Stone tower with the ringfort in the trees beyond

On the east side of the now vanished avenue heading north to Modeligo House was a now levelled enclosure. This was depicted on the 1905 and 1935 Ordinance Survey maps as a diamond shaped enclosure (c. 40 meters north-south and c. 40 meters east-west) planted with trees. The age of this levelled enclosure is unknown. It was levelled in the 1980s during land reclamation.[11] The avenue was not depicted on the 1840 Ordinance Survey map.[12]

About 80 meters to the south east of the levelled enclosure was a circular enclosure which was also levelled in the 1980s during land reclamation. The enclosure was depicted on the 1905 and 1935 Ordinance Survey maps of about 38 meters in diameter.[13]  

About 1300 meters to the north-east of Moydilliga ringfort, is an interesting ringfort that was deliberately bisected by a public road sometime before 1840. People in the past normally avoided ringforts and stayed away from harming them as the home of the fairies.[14] Clearly somebody before 1840 had no such inhibitions.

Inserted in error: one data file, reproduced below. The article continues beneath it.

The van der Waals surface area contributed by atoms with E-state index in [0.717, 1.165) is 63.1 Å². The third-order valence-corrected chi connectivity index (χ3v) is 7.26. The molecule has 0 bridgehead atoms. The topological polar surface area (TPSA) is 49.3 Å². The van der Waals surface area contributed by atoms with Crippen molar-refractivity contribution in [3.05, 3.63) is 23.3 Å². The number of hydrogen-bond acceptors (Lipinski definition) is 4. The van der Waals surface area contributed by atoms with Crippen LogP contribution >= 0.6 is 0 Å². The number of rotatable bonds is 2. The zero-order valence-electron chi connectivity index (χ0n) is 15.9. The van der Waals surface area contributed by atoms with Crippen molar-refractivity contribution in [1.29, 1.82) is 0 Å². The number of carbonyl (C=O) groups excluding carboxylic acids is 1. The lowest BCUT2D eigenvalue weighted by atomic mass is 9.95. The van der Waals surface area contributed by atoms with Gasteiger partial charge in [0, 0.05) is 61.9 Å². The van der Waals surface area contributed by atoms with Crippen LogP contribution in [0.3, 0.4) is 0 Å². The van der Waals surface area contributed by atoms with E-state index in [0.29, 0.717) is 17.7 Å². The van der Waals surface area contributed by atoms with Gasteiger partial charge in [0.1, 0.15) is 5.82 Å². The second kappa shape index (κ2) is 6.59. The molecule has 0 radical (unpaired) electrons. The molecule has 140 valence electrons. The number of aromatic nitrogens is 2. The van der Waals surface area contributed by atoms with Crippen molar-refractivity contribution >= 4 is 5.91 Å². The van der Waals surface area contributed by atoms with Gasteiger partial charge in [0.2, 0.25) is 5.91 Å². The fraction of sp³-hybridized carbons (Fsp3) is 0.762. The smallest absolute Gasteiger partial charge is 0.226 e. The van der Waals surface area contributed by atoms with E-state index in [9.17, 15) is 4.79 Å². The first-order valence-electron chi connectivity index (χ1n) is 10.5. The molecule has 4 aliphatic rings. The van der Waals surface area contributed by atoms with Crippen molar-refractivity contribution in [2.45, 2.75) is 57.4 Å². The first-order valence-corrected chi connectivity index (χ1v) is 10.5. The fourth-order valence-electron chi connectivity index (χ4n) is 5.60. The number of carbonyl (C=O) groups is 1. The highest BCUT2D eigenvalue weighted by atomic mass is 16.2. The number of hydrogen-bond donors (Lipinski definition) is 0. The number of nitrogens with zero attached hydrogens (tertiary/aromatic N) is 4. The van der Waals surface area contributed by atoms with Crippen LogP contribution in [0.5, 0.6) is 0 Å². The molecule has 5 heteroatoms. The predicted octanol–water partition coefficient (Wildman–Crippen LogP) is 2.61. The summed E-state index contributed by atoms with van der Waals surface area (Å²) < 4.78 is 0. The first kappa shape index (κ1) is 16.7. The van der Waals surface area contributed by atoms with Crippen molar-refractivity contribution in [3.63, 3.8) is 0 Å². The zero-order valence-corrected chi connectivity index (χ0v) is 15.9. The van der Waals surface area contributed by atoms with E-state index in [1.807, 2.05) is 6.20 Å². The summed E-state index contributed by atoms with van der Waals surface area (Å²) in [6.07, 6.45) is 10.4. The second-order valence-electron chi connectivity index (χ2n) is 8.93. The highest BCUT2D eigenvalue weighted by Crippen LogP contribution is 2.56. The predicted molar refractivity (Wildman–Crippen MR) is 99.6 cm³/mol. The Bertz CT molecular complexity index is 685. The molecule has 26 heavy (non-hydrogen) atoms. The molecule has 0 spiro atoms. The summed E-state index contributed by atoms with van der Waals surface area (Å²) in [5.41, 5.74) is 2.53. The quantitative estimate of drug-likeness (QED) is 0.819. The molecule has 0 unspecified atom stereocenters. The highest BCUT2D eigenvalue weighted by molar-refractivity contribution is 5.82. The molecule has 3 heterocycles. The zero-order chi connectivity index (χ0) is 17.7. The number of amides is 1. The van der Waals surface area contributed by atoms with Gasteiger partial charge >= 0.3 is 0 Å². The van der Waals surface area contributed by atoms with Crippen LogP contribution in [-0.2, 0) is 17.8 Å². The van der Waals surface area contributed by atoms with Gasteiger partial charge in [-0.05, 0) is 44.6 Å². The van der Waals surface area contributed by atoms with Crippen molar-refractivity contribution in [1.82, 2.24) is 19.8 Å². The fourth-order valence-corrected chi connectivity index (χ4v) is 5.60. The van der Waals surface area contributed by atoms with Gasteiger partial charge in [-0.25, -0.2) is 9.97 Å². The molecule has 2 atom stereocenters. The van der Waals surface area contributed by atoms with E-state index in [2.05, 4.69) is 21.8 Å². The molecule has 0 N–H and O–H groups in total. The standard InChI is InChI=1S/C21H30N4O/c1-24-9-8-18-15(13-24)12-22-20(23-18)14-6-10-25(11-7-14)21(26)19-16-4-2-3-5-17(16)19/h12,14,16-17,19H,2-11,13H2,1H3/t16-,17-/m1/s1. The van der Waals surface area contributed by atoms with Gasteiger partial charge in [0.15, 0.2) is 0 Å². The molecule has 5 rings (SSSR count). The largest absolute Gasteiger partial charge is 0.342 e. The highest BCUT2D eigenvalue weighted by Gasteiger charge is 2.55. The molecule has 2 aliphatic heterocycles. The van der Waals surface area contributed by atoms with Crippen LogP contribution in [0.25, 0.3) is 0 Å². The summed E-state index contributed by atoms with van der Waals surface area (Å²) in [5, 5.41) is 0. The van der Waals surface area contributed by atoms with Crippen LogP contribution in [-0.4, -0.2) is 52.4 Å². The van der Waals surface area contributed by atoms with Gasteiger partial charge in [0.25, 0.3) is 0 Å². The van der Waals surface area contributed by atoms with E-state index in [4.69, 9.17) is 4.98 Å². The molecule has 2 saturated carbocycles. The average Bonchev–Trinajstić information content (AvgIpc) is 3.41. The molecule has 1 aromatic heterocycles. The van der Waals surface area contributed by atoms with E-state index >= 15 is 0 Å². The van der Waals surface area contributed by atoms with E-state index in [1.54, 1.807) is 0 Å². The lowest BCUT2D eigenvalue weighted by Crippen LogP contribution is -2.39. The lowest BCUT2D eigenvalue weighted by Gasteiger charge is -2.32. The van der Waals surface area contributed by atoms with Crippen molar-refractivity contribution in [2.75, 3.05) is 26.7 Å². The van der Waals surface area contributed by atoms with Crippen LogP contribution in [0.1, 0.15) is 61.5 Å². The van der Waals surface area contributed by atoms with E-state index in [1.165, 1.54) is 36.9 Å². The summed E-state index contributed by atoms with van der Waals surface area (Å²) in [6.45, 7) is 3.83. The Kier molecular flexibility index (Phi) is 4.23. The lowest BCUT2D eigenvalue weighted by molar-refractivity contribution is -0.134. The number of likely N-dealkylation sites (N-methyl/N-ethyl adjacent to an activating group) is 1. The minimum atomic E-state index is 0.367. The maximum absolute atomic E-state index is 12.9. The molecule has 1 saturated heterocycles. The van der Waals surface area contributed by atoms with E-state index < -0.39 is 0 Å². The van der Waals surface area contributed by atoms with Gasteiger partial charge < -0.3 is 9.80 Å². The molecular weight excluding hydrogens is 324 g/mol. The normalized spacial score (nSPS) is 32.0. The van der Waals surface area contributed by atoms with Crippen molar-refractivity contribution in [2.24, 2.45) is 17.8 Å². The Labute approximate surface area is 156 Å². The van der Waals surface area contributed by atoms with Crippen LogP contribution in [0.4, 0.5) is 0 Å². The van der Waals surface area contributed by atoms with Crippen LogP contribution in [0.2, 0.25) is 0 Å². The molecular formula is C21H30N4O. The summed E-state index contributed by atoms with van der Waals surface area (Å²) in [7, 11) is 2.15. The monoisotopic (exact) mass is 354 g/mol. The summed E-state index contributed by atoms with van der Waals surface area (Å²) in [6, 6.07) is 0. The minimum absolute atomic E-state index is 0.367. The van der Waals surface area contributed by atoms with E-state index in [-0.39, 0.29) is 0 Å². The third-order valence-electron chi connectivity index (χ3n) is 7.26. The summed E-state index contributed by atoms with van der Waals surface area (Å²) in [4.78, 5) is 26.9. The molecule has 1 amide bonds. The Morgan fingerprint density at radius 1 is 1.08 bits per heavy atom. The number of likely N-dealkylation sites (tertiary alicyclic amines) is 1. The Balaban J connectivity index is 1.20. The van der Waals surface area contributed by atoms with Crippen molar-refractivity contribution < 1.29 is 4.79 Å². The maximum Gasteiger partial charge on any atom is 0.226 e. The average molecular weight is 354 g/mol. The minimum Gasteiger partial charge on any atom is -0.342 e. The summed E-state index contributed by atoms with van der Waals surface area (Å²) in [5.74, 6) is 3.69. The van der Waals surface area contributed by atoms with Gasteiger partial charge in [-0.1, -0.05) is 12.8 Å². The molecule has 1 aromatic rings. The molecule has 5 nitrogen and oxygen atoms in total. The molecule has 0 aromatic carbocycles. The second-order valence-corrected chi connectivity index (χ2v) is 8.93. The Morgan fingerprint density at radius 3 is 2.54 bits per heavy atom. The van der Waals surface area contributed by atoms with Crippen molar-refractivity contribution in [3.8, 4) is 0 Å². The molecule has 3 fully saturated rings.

The Moydilliga ringfort and the surrounding ringforts are part of the most numerous archaeological monument type in the country. Most ringforts date to the Early Christian period (500-1000 AD) and the vast majority are single bank forts termed univallate like at Moydilliga.[15]


End of post


[1] [accessed on 24th December 2017]
[2] Stout, M., The Irish Ringfort (Dublin, 2000), pp. 19, 32
[3] Name of the hill supplied by Patrick O’Brien to the author on 15th November 2014
[4] Stout, The Irish Ringfort, p. 17
[5] Sweetman, D. (gen. ed.), Archaeological Inventory of County Cork, Vol. IV – North Cork, Part 1 (Stationery Office, Dublin, 2000), no. 12794
[6] Stout, The Irish Ringfort, p. 33
[7] Sweetman (gen. ed.), Archaeological Inventory of County Cork, Vol. IV – North Cork, Part 1, no. 12794
[8] Observed by the author on 15th November 2014
[9] Stout, The Irish Ringfort, pp. 20, 33
[10] Sweetman (gen. ed.), Archaeological Inventory of County Cork, Vol. IV – North Cork, Part 1, no. 14957
[11] Sweetman (gen. ed.), Archaeological Inventory of County Cork, Vol. IV – North Cork, Part 1, no. 13789
[12] accessed on 15th November 2014
[13] Sweetman (gen. ed.), Archaeological Inventory of County Cork, Vol. IV – North Cork, Part 1, no. 13634
[14] Stout, The Irish Ringfort, p.48
[15] Stout, The Irish Ringfort, pp. 11, 17, 25, 26